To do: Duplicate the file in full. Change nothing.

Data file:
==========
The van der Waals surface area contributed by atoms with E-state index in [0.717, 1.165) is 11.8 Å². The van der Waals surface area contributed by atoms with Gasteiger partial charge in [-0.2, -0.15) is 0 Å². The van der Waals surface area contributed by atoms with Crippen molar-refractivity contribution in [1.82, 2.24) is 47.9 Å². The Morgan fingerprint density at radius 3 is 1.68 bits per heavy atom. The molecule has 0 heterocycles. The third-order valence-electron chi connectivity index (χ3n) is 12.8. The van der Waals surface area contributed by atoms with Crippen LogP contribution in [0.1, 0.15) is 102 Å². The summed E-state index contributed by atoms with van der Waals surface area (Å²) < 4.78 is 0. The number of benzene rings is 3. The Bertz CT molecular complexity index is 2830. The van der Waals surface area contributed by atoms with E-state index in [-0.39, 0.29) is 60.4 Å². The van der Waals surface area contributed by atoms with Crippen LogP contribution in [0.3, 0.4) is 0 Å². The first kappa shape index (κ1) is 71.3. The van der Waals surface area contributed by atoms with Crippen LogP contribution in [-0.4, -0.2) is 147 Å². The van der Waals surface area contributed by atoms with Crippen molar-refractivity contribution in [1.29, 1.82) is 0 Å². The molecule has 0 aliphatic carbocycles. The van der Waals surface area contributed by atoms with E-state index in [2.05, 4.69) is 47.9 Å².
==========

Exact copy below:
The van der Waals surface area contributed by atoms with E-state index in [0.717, 1.165) is 11.8 Å². The van der Waals surface area contributed by atoms with Gasteiger partial charge in [-0.2, -0.15) is 0 Å². The van der Waals surface area contributed by atoms with Crippen molar-refractivity contribution in [1.82, 2.24) is 47.9 Å². The Morgan fingerprint density at radius 3 is 1.68 bits per heavy atom. The molecule has 0 heterocycles. The third-order valence-electron chi connectivity index (χ3n) is 12.8. The van der Waals surface area contributed by atoms with Crippen LogP contribution in [0.1, 0.15) is 102 Å². The summed E-state index contributed by atoms with van der Waals surface area (Å²) < 4.78 is 0. The number of benzene rings is 3. The Bertz CT molecular complexity index is 2830. The van der Waals surface area contributed by atoms with E-state index in [-0.39, 0.29) is 60.4 Å². The van der Waals surface area contributed by atoms with Crippen LogP contribution in [0.3, 0.4) is 0 Å². The first kappa shape index (κ1) is 71.3. The van der Waals surface area contributed by atoms with Crippen LogP contribution in [-0.4, -0.2) is 147 Å². The van der Waals surface area contributed by atoms with Crippen molar-refractivity contribution in [1.29, 1.82) is 0 Å². The molecule has 0 aliphatic carbocycles. The van der Waals surface area contributed by atoms with E-state index in [2.05, 4.69) is 47.9 Å².